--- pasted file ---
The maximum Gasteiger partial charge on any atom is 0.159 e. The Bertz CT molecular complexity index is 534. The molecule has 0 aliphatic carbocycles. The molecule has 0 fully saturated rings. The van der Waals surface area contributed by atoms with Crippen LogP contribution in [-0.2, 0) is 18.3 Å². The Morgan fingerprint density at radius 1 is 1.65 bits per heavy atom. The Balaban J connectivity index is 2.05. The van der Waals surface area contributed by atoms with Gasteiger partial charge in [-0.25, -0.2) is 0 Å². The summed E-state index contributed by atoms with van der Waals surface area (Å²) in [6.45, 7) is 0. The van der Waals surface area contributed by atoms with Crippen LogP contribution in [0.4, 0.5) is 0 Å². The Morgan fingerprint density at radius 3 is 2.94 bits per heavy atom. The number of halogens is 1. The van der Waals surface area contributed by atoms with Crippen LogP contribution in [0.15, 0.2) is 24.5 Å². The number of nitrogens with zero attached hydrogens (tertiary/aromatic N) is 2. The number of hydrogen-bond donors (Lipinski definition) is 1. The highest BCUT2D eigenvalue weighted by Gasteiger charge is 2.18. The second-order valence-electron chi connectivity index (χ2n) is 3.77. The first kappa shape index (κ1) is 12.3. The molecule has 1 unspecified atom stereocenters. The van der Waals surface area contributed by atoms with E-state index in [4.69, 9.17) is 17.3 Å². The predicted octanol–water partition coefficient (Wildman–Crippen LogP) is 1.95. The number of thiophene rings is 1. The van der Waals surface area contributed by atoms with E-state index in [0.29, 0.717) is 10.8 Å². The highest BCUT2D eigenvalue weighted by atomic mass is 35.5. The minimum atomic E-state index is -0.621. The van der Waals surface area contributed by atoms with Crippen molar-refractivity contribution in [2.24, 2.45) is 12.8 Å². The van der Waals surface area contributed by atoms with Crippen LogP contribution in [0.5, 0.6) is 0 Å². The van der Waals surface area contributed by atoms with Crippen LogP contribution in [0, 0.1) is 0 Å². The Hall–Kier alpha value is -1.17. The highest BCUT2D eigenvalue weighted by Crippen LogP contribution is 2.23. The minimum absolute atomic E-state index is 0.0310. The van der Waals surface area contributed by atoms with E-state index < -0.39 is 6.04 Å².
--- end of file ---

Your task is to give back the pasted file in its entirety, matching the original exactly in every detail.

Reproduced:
The maximum Gasteiger partial charge on any atom is 0.159 e. The Bertz CT molecular complexity index is 534. The molecule has 0 aliphatic carbocycles. The molecule has 0 fully saturated rings. The van der Waals surface area contributed by atoms with Crippen LogP contribution in [-0.2, 0) is 18.3 Å². The Morgan fingerprint density at radius 1 is 1.65 bits per heavy atom. The Balaban J connectivity index is 2.05. The van der Waals surface area contributed by atoms with Gasteiger partial charge in [-0.25, -0.2) is 0 Å². The summed E-state index contributed by atoms with van der Waals surface area (Å²) in [6.45, 7) is 0. The van der Waals surface area contributed by atoms with Crippen LogP contribution in [0.4, 0.5) is 0 Å². The Morgan fingerprint density at radius 3 is 2.94 bits per heavy atom. The number of halogens is 1. The van der Waals surface area contributed by atoms with Crippen LogP contribution in [0.15, 0.2) is 24.5 Å². The number of nitrogens with zero attached hydrogens (tertiary/aromatic N) is 2. The number of hydrogen-bond donors (Lipinski definition) is 1. The highest BCUT2D eigenvalue weighted by Gasteiger charge is 2.18. The second-order valence-electron chi connectivity index (χ2n) is 3.77. The first kappa shape index (κ1) is 12.3. The molecule has 1 unspecified atom stereocenters. The van der Waals surface area contributed by atoms with E-state index in [4.69, 9.17) is 17.3 Å². The predicted octanol–water partition coefficient (Wildman–Crippen LogP) is 1.95. The number of thiophene rings is 1. The van der Waals surface area contributed by atoms with E-state index in [0.29, 0.717) is 10.8 Å². The highest BCUT2D eigenvalue weighted by atomic mass is 35.5. The minimum atomic E-state index is -0.621. The van der Waals surface area contributed by atoms with Crippen molar-refractivity contribution in [2.24, 2.45) is 12.8 Å². The van der Waals surface area contributed by atoms with Crippen LogP contribution in [0.5, 0.6) is 0 Å². The van der Waals surface area contributed by atoms with Crippen LogP contribution in [0, 0.1) is 0 Å². The Hall–Kier alpha value is -1.17. The highest BCUT2D eigenvalue weighted by Crippen LogP contribution is 2.23. The minimum absolute atomic E-state index is 0.0310. The van der Waals surface area contributed by atoms with E-state index < -0.39 is 6.04 Å².